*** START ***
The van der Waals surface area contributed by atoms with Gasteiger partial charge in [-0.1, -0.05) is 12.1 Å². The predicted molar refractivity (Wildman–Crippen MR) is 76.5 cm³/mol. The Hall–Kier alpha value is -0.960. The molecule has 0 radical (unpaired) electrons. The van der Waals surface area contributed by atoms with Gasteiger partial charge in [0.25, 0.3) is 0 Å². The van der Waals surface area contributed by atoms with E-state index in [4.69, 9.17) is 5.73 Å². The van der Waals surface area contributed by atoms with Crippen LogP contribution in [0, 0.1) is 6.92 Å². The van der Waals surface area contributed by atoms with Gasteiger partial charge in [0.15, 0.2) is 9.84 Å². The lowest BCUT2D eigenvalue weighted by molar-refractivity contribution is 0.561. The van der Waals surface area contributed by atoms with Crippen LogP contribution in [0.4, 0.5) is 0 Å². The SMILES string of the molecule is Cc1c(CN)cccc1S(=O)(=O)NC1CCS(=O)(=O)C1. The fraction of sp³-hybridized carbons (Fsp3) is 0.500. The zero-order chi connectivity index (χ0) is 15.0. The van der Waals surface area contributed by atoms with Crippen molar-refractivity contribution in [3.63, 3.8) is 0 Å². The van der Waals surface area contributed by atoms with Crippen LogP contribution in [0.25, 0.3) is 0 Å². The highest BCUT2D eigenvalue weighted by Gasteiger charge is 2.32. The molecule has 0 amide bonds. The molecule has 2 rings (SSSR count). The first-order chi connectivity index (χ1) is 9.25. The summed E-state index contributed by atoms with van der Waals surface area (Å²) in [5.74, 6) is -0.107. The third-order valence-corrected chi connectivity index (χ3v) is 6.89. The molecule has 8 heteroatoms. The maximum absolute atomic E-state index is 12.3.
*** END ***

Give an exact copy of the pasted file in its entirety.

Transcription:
The van der Waals surface area contributed by atoms with Gasteiger partial charge in [-0.1, -0.05) is 12.1 Å². The predicted molar refractivity (Wildman–Crippen MR) is 76.5 cm³/mol. The Hall–Kier alpha value is -0.960. The molecule has 0 radical (unpaired) electrons. The van der Waals surface area contributed by atoms with Gasteiger partial charge in [0.25, 0.3) is 0 Å². The van der Waals surface area contributed by atoms with E-state index in [4.69, 9.17) is 5.73 Å². The van der Waals surface area contributed by atoms with Crippen LogP contribution in [0, 0.1) is 6.92 Å². The van der Waals surface area contributed by atoms with Gasteiger partial charge in [0.15, 0.2) is 9.84 Å². The lowest BCUT2D eigenvalue weighted by molar-refractivity contribution is 0.561. The van der Waals surface area contributed by atoms with Crippen LogP contribution in [0.4, 0.5) is 0 Å². The SMILES string of the molecule is Cc1c(CN)cccc1S(=O)(=O)NC1CCS(=O)(=O)C1. The fraction of sp³-hybridized carbons (Fsp3) is 0.500. The zero-order chi connectivity index (χ0) is 15.0. The van der Waals surface area contributed by atoms with Crippen molar-refractivity contribution in [3.63, 3.8) is 0 Å². The van der Waals surface area contributed by atoms with Crippen LogP contribution in [0.25, 0.3) is 0 Å². The highest BCUT2D eigenvalue weighted by Gasteiger charge is 2.32. The molecule has 0 amide bonds. The molecule has 2 rings (SSSR count). The first-order chi connectivity index (χ1) is 9.25. The summed E-state index contributed by atoms with van der Waals surface area (Å²) in [5.74, 6) is -0.107. The third-order valence-corrected chi connectivity index (χ3v) is 6.89. The molecule has 8 heteroatoms. The maximum absolute atomic E-state index is 12.3.